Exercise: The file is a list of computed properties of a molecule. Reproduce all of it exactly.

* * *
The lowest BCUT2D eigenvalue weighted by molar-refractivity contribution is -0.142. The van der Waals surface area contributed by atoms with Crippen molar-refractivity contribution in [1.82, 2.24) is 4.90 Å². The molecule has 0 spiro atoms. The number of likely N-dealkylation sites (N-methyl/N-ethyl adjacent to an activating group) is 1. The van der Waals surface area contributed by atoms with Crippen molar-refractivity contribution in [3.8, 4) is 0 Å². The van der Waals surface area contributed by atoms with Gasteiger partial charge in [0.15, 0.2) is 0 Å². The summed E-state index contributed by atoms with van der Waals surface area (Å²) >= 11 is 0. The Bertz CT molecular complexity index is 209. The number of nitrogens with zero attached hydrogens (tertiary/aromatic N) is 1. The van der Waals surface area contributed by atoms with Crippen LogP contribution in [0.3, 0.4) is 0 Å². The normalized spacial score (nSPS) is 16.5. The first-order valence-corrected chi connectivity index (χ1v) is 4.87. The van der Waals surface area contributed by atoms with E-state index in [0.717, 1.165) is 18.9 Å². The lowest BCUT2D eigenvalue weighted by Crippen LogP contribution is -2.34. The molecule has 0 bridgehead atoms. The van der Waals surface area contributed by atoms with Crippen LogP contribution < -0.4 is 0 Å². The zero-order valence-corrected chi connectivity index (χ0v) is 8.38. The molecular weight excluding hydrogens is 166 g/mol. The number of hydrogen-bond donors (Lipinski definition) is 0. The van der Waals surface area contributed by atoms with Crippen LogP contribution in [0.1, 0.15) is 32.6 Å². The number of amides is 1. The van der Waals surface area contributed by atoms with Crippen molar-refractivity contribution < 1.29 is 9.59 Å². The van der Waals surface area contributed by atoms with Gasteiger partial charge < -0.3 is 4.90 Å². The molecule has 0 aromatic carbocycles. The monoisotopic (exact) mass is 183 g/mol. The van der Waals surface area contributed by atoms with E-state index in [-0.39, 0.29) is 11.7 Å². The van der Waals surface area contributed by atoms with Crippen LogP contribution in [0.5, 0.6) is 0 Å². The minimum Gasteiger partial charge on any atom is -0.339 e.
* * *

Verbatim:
The lowest BCUT2D eigenvalue weighted by molar-refractivity contribution is -0.142. The van der Waals surface area contributed by atoms with Crippen molar-refractivity contribution in [1.82, 2.24) is 4.90 Å². The molecule has 0 spiro atoms. The number of likely N-dealkylation sites (N-methyl/N-ethyl adjacent to an activating group) is 1. The van der Waals surface area contributed by atoms with Crippen molar-refractivity contribution in [3.8, 4) is 0 Å². The van der Waals surface area contributed by atoms with Gasteiger partial charge in [0.15, 0.2) is 0 Å². The summed E-state index contributed by atoms with van der Waals surface area (Å²) >= 11 is 0. The Bertz CT molecular complexity index is 209. The number of nitrogens with zero attached hydrogens (tertiary/aromatic N) is 1. The van der Waals surface area contributed by atoms with Crippen LogP contribution in [0.3, 0.4) is 0 Å². The normalized spacial score (nSPS) is 16.5. The first-order valence-corrected chi connectivity index (χ1v) is 4.87. The van der Waals surface area contributed by atoms with E-state index in [0.717, 1.165) is 18.9 Å². The lowest BCUT2D eigenvalue weighted by Crippen LogP contribution is -2.34. The molecule has 0 bridgehead atoms. The van der Waals surface area contributed by atoms with Crippen LogP contribution < -0.4 is 0 Å². The zero-order valence-corrected chi connectivity index (χ0v) is 8.38. The molecular weight excluding hydrogens is 166 g/mol. The number of hydrogen-bond donors (Lipinski definition) is 0. The van der Waals surface area contributed by atoms with Crippen LogP contribution in [0.1, 0.15) is 32.6 Å². The number of amides is 1. The van der Waals surface area contributed by atoms with Crippen molar-refractivity contribution < 1.29 is 9.59 Å². The van der Waals surface area contributed by atoms with Gasteiger partial charge < -0.3 is 4.90 Å². The molecule has 0 aromatic carbocycles. The monoisotopic (exact) mass is 183 g/mol. The van der Waals surface area contributed by atoms with E-state index in [-0.39, 0.29) is 11.7 Å². The van der Waals surface area contributed by atoms with Crippen LogP contribution in [0.5, 0.6) is 0 Å². The minimum Gasteiger partial charge on any atom is -0.339 e.